What does the Conservative Party Manifesto have to say about tech investment?

Profile picture for user ddpreez By Derek du Preez November 25, 2019
Prime Minister Boris Johnson this weekend launched the Conservative Party’s manifesto. We give a rundown of the tech commitments.

An image of Boris Johnson

The Conservative Party has this weekend launched its manifesto, with Prime Minister Boris Johnson pitching that his party is the one to “get Brexit done”. However, as an aside from the continuing Brexit drama, the Tory manifesto also makes a number of technology commitments. 

The manifesto states that the UK is world leading in 21st-century technologies and that there are parts of the country that are more productive and innovative than anywhere else in Europe. The Tories claim that they will invest in British people by giving them the tools and training to “flourish in the economy of the 21st century”. 

The UK is heading towards a general election on 12th December this year, with the hope it can end the Brexit deadlock in Parliament. However, both the Tories and the Labour Party have made a number of other promises to the public they were to win power next month. 

For example, Labour leader Jeremy Corbyn recently set out his plans to create a new ‘British Broadband public service’, which will see BT Openreach brought into public ownership and offer free full-fibre broadband for all. 

Whilst there is nothing as bold in Boris Johnson’s manifesto, there are a number of tech - or tech related - commitments that are worth highlighting. These include: 


The government of the moment has already created a new central technology unit, dubbed NHSX, which is hoping to change the way things are done across the health service. However, the manifesto also promises: 

We will use frontline technology to improve patients’ experience, provide flexible working for clinicians, and help save lives. We will also hold an annual health technology summit.

The Tories are also committing to £1 billion of extra funding every year for more social care staff and better infrastructure, technology and facilities. 

Online crime

If Boris Johnson walks into Number 10 on the 13th December, the Tories are also planning to “crack down on online crimes”. They will create a new national cyber crime force and “empower the police to safely use new technologies like biometrics and artificial intelligence, along with the use of DNA”. 

The manifesto also commits to creating a world-class National Crime Laboratory. 


This is where the Tories place a lot of emphasis - technical skills and immigration. There is clearly a huge concern across a number of industries about getting access to talent, once the UK leaves the EU. The Conservative Party claims that the UK will continue to be able to attract skills from abroad and will combine this with a domestic upskilling agenda.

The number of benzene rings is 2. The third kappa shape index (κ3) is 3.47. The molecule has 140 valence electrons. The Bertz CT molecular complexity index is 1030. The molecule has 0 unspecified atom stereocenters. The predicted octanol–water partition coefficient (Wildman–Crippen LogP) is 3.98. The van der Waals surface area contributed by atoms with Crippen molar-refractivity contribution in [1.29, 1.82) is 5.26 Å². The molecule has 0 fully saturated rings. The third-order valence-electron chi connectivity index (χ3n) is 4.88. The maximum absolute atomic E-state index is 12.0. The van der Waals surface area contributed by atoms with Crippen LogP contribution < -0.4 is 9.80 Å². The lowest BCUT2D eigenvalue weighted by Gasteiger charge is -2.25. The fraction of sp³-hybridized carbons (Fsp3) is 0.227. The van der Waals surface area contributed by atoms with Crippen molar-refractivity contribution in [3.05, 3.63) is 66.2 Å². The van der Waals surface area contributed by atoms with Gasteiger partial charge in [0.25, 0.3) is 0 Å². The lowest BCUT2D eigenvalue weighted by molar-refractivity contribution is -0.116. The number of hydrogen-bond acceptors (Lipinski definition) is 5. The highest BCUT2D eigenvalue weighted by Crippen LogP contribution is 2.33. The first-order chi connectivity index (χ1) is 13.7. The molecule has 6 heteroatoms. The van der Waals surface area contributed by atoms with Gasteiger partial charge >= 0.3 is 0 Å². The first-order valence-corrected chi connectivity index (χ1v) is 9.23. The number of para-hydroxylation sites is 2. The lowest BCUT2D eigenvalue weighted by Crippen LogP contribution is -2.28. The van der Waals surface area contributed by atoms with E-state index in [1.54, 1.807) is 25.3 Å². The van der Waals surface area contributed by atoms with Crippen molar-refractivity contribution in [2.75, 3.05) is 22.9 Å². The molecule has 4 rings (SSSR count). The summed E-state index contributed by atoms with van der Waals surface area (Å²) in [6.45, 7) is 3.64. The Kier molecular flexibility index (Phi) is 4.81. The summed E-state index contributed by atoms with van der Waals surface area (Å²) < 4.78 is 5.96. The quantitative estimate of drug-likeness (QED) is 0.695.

Some promises in the manifesto include: 

  • Actively recruiting leaders in their field to come to the UK. The small number of the best technology and science graduates from the top universities in the world and those who win top scientific prizes will be offered fast-track entry to the UK.

  • Create a new National Skills Fund worth £3 billion over the next Parliament. This fund will provide matching funding for individuals and SMEs for high-quality education and training. A proportion will be reserved for further strategic investment in skills, and we will consult widely on the overall design.

  • The National Skills Fund will aim to help transform the lives of people who have not got onto the work ladder and lack qualifications, as well as people  who are keen to return to work from, say, raising a family, or switch from one career to another. 

  • A promise to invest almost £2 billion to upgrade the entire further education college estate. This is in addition to 20 Institutes of Technology, which connect high-quality teaching in science, technology, engineering and maths to business and industry.

What else? 

There are some other vague commitments in the manifesto that don’t come with a lot of details, but are worth highlighting. These include: 

  • With plans in the pipeline for a new runway at Heathrow Airport, the Conservatives say that they will use new air traffic control technology to cut the time aircraft spend waiting to land, reducing delays, noise nuisance and pollution. They claim that they will “build on Britain’s pioneering work in electric and low-carbon flight”.

  • The Tories promise to bring full fibre and gigabit- capable broadband to every home and business across the UK by 2025.

  • On R&D tax credits, the Conservative manifesto promises to increase the tax credit rate to 13 per cent and review the definition of R&D so that important investments in cloud computing and data, which boost productivity and innovation, are also incentivised.

  • The manifesto also states that the Tories will “invest in world-class computing and health data systems” that can aid research, such as the genetic sequencing carried out at the UK Biobank, Genomics England and the new Accelerating the Detection of Disease project, which has the potential to transform diagnosis and treatment.